The thing I kept thinking was that just a few years ago, people would have been incensed at the whole situation. All through the airport, there were just dead eyed accepting blank stares from passengers. The entire air travel industry has lowered the bar so much in the last few years that people are accepting of situations like this. I suppose if you mistreat customers enough, they eventually are satisified with subpar experiences.

Free to move about the cabin

First off, let me make clear that I’m a huge fan of Southwest Airlines. When I travel, they are my first choice for an airline. The price, the company culture, and common sense methodology that they use to run a business impresses me everytime.

But two separate things have come up about SWA in the past few days that all marketers (and Southwest) could take a lesson.

1) People don’t like change…even GOOD change
When I was a child, my grandmother would sit at the kitchen table to make out a grocery list. She would mentally go through the store and write things down in the order that she would come to them. One day we went and they had re-set the store. It threw her system off and made her mad.

I was extremely familiar with the SWA website. I knew where everything was. Then I logged on the other day and they had redesigned the website. I can see the new website is a much better design. Frankly, I think it’s a lot easier to use. I would have advised Southwest to change the old site to the new one. But part of me doesn’t like the site.

People get used to what they’re used to. It’s simple enough, but we forget that. I think it’s a good sign that people get upset when you change things. It means that they’re invested in the site and they view it as “their website”. When you change things and no one makes a fuss, you’re in trouble.

2) Sometimes cleverness can go too far
I primarily deal with the company through the web (see above). But today, I had to actually call the airline to deal with a unique situation. The rep was friendly in the typical Southwest way. And she told me she had to put me on hold for a minute or two. Her demeanor was so good that I didn’t mind.

And then I started listening to the on-hold message. In one of my seminars, I spend a good chunk of time talking about marketing on-hold messages. I may call SWA back and have them put me on hold so I can record an example of what not to do.

The message started with some of the type of cutesy things that you hear from the flight crew when you fly and then they had a recording of someone calling the customer service line. The first time I heard ‘Southwest Airlines, can I help you?”…I started telling this new person that I was waiting for the 1st rep. And then I realized what was going on and felt crazy.
Then more cute.
Then “Southwest Airlines, can I help you?”. I started again.
More cute.
“Southwest Airlines, can I help you?” I paused…not sure.

And it went on like this for two or three minutes. When the real person came back, I didn’t say anything until she said “Mr. Houchens?”.

It was the most on-edge hold I’ve ever been on.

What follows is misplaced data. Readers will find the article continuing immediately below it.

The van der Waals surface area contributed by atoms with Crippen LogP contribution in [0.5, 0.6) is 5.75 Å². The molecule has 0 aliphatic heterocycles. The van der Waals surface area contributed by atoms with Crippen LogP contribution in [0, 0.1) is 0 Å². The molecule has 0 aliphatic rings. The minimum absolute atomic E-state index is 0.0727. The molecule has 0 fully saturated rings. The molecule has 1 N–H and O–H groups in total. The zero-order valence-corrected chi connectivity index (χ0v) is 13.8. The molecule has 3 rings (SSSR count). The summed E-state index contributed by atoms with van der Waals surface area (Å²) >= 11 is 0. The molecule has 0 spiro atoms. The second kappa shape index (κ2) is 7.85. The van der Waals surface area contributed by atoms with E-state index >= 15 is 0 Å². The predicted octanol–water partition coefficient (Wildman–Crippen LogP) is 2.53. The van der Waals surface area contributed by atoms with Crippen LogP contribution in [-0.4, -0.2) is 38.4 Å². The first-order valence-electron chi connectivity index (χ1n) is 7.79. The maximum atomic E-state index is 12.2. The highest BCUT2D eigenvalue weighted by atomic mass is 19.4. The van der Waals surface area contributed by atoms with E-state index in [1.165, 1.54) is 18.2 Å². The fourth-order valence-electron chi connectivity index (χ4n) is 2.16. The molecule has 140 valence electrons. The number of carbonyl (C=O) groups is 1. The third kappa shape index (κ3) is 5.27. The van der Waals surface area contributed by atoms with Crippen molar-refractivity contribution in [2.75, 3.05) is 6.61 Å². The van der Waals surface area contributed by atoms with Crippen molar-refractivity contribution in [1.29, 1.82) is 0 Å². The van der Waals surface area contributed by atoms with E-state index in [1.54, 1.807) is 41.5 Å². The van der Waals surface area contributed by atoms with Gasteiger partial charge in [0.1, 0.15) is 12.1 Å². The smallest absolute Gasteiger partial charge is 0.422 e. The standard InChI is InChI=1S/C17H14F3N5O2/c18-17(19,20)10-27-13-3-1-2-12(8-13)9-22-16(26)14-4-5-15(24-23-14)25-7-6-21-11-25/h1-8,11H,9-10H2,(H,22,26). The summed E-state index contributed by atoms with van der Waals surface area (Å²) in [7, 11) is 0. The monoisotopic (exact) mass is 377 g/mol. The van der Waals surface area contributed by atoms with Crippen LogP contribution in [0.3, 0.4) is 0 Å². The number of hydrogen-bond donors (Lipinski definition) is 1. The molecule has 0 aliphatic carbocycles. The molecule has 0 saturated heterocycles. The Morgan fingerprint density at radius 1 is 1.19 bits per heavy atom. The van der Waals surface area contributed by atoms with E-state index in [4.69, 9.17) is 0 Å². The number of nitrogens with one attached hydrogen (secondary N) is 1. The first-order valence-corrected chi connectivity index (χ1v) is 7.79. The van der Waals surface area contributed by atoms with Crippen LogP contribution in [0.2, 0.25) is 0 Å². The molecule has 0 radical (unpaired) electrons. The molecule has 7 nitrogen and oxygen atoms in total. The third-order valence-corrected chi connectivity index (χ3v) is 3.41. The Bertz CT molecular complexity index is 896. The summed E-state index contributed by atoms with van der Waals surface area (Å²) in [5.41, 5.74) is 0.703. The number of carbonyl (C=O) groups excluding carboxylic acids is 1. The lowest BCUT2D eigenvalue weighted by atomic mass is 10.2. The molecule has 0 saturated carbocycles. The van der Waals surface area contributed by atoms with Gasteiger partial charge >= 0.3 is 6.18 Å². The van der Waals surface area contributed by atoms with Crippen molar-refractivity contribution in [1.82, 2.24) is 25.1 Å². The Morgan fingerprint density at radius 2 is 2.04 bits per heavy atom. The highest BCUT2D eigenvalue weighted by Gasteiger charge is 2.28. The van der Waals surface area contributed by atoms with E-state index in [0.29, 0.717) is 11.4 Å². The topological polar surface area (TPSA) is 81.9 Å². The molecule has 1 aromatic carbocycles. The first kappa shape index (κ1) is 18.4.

The cuteness and cleverness is one of the brand hallmarks of Southwest. And people (and I) love it. But, a surreal mobius loop of an on-hold message can freak you out.

Wine, cheese, and Tractors

First…a delightful tangent story…..

A few years ago, I boarded a flight in Nashville and found the entire C-level management team of the Tractor Supply Company (TSC) seated around me. Apparently, TSC was being featured in that month’s new issue of the in-flight magazine and this flight was a PR event / celebration.

Before takeoff, I engaged in the typical seatmate conversation with them….told them that my family and I had shopped at our local TSC since I was a little boy…still shopped there for my hobby farm…they asked what I did…etc. As usual with airline seatmates, that was the extent of our relationship.

During the flight, as a part of the PR gig, the stewardess brought out a bottle of wine. The TSC’ers enjoyed that wine with some pricey French cheese (fromage!) and grapes while I enjoyed my packet of peanuts and complimentary in-flight beverage service.

Prior to that flight, I had a brand image of TSC that could be described with bib-overalls, barbed wire and farm animal supplies. Now when I walk into a TSC, I can’t get the thought of wine and cheese out of my head. 99% of the farmers that have known in my life are not in the “wine, cheese, and grapes crowd”. They’re in the “Ski and a Moon Pie crowd”.

(And after 4 paragraphs, my point is….)

The changing face of the market shows that the “wine & cheese crowd” are now the core of the TSC demo. As open farmland is increasing sub-divided, people that now buy “farm stuff” are not full-time farmers. They’re people like me who either hobby-farm or suburb-ites who have a farm-type need.

Steve Hall over at AdRants shines a light on the new ad campaign from TSC. I’ve seen these ads and they freak me out a little. It’s like the Thunderbird puppets went out on the farm. (See the ads here.)

Other than freaky puppets, I think TSC is doing some good marketing. All of their stuff looks really sharp. I absolutely love the “Hatch Show Print look” of the print in both the previous and current ad campaigns.

Just next time, how about sharing that cheese?